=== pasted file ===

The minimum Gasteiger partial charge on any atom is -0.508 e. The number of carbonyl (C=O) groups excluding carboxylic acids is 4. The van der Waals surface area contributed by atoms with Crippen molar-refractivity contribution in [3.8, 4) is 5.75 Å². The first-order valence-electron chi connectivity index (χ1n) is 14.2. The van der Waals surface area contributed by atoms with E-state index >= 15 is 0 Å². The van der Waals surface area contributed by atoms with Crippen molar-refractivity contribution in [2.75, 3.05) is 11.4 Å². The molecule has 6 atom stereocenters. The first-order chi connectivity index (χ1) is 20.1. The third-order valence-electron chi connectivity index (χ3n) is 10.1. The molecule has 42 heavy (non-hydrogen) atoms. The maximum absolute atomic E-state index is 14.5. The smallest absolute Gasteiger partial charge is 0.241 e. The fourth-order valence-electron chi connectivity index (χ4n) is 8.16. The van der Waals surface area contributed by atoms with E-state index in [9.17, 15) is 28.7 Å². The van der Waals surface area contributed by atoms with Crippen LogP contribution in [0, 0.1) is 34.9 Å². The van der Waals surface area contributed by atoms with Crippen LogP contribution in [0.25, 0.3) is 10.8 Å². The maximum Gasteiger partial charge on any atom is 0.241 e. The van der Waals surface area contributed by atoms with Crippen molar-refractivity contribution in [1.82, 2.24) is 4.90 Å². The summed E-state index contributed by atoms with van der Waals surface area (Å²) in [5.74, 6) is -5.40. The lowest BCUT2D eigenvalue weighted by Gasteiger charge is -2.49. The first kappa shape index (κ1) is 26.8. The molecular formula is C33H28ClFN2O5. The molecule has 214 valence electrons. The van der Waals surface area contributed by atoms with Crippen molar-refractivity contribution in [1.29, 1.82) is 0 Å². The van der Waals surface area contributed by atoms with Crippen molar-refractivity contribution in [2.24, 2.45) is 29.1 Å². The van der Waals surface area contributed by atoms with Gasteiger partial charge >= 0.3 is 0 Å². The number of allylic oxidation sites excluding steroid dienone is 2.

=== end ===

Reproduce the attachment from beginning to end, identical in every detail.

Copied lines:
The minimum Gasteiger partial charge on any atom is -0.508 e. The number of carbonyl (C=O) groups excluding carboxylic acids is 4. The van der Waals surface area contributed by atoms with Crippen molar-refractivity contribution in [3.8, 4) is 5.75 Å². The first-order valence-electron chi connectivity index (χ1n) is 14.2. The van der Waals surface area contributed by atoms with E-state index >= 15 is 0 Å². The van der Waals surface area contributed by atoms with Crippen molar-refractivity contribution in [2.75, 3.05) is 11.4 Å². The molecule has 6 atom stereocenters. The first-order chi connectivity index (χ1) is 20.1. The third-order valence-electron chi connectivity index (χ3n) is 10.1. The molecule has 42 heavy (non-hydrogen) atoms. The maximum absolute atomic E-state index is 14.5. The smallest absolute Gasteiger partial charge is 0.241 e. The fourth-order valence-electron chi connectivity index (χ4n) is 8.16. The van der Waals surface area contributed by atoms with E-state index in [9.17, 15) is 28.7 Å². The van der Waals surface area contributed by atoms with Crippen LogP contribution in [0, 0.1) is 34.9 Å². The van der Waals surface area contributed by atoms with Crippen LogP contribution in [0.25, 0.3) is 10.8 Å². The maximum Gasteiger partial charge on any atom is 0.241 e. The van der Waals surface area contributed by atoms with Crippen molar-refractivity contribution in [1.82, 2.24) is 4.90 Å². The summed E-state index contributed by atoms with van der Waals surface area (Å²) in [5.74, 6) is -5.40. The lowest BCUT2D eigenvalue weighted by Gasteiger charge is -2.49. The first kappa shape index (κ1) is 26.8. The molecular formula is C33H28ClFN2O5. The molecule has 214 valence electrons. The van der Waals surface area contributed by atoms with Crippen molar-refractivity contribution in [1.29, 1.82) is 0 Å². The van der Waals surface area contributed by atoms with Crippen molar-refractivity contribution in [2.24, 2.45) is 29.1 Å². The van der Waals surface area contributed by atoms with Gasteiger partial charge >= 0.3 is 0 Å². The number of allylic oxidation sites excluding steroid dienone is 2.